Today I was granted a very special opportunity to take a look at a fascinating part of Dunedin’s history. The Dominican Priory has intrigued me ever since my high school days, when every morning the Otago Girls’ bus would pass its imposing façade and empty arched windows.
Visiting the priory involves a walk up to an area sometimes referred to as Dunedin’s “Vatican”, where a cluster of Catholic buildings stand above the city. There’s the priory with St Joseph’s Cathedral next door, and Kavanagh College up the street. Across the road on Rattray St is the former Bishop’s House, once the residence of Dunedin’s Catholic bishop and his priests, now a backpacker lodge. Next door the Brothers House which was once the home of 13 Christian brothers who taught at the old St Paul’s High School has become the Brothers Hotel.
After meeting up with Gerald, we approached the building from the rear, passing the attached chapel which is still in daily use.
The story of this building begins amidst the gold rush of the 1860s, when the homogeneous Presbyterian paradise of Dunedin’s founders was shattered by a massive influx of migrants from diverse backgrounds. Among these migrants were many Irish Catholics, bringing with them a demand for Catholic services and education.
In response, a new diocese for Otago and Southland was created in 1869. The new bishop, Dr Patrick Moran, engaged ten teaching sisters from the Sion Hill Dominican Convent in Dublin and set off with them and Irish priest Father William Coleman for New Zealand in 1870.
They arrived at Port Chalmers to meet a welcoming crowd lining the streets, and were transported to the city by a cavalcade of carriages. The industrious sisters immediately established a primary school of twenty pupils, and a high school of three pupils followed four days after their arrival.
Bishop Moran had promised the nuns that they would be provided a suitable residence in Dunedin, but was embarrassed to discover that no such thing had been prepared before their arrival. Within a few months the nuns were running bazaars to raise money for a building, selling crafts both donated and made by their own hands. This allowed them in 1876 to take the first step towards the construction of the priory, using plans created by Catholic architect Francis William Petre, who was to go on to design many churches and cathedrals as well as Cargills Castle.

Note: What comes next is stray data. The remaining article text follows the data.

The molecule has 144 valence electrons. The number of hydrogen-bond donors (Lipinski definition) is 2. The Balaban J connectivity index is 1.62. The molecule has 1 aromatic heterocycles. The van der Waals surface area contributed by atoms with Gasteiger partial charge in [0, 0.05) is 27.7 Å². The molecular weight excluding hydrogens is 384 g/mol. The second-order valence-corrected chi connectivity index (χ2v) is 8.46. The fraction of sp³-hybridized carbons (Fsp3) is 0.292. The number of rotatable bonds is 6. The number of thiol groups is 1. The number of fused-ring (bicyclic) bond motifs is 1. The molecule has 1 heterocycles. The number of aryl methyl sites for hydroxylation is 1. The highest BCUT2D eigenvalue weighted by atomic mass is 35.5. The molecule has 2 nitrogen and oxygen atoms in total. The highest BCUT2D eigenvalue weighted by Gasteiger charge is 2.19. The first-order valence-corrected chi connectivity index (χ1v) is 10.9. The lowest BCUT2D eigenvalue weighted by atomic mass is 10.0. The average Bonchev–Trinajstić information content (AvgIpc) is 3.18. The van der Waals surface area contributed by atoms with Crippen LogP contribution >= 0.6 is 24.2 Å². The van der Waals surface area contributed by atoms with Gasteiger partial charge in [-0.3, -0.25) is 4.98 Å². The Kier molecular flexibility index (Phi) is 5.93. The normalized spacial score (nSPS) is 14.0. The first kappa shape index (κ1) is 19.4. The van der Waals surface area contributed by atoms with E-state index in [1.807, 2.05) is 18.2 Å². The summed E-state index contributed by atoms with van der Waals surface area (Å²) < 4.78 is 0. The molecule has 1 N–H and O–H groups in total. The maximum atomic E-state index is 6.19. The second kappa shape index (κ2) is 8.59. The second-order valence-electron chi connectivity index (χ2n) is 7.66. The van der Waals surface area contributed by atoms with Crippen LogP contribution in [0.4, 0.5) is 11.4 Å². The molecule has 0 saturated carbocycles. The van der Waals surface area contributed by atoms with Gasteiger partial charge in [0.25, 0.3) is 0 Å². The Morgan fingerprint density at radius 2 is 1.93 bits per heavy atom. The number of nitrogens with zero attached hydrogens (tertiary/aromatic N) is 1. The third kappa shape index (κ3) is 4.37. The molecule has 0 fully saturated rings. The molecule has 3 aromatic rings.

The door was opened for me and I stepped into a dark stairwell. I was standing at the foot of one of the priory’s famous architectural features, the hanging staircase. Climbing towards the light, I got a better look at the self-supporting stairs that were quite an innovation in their day.
Construction of the first wing of the building (the H-shaped section next to Tennyson St) was completed in 1877. The original plan included a church in the centre and a second H-shaped wing on the cathedral side to create a pleasingly symmetrical building. As you can see, it didn’t quite pan out that way.
The style of the building is referred to as “stripped Gothic” – Gothic architecture bare of the usual ornamentation. It was praised upon its opening for being aesthetically striking without being gaudy, as befitted the home of a religious order. Unusually for a religious building of its time, Petre took great advantage of natural light, creating a bright and airy environment that bucked the stereotype of the gloomy convent. This fact was driven home to me as, apart from the stairwell where I had first stepped inside, there was no part of the building that required artificial light to explore.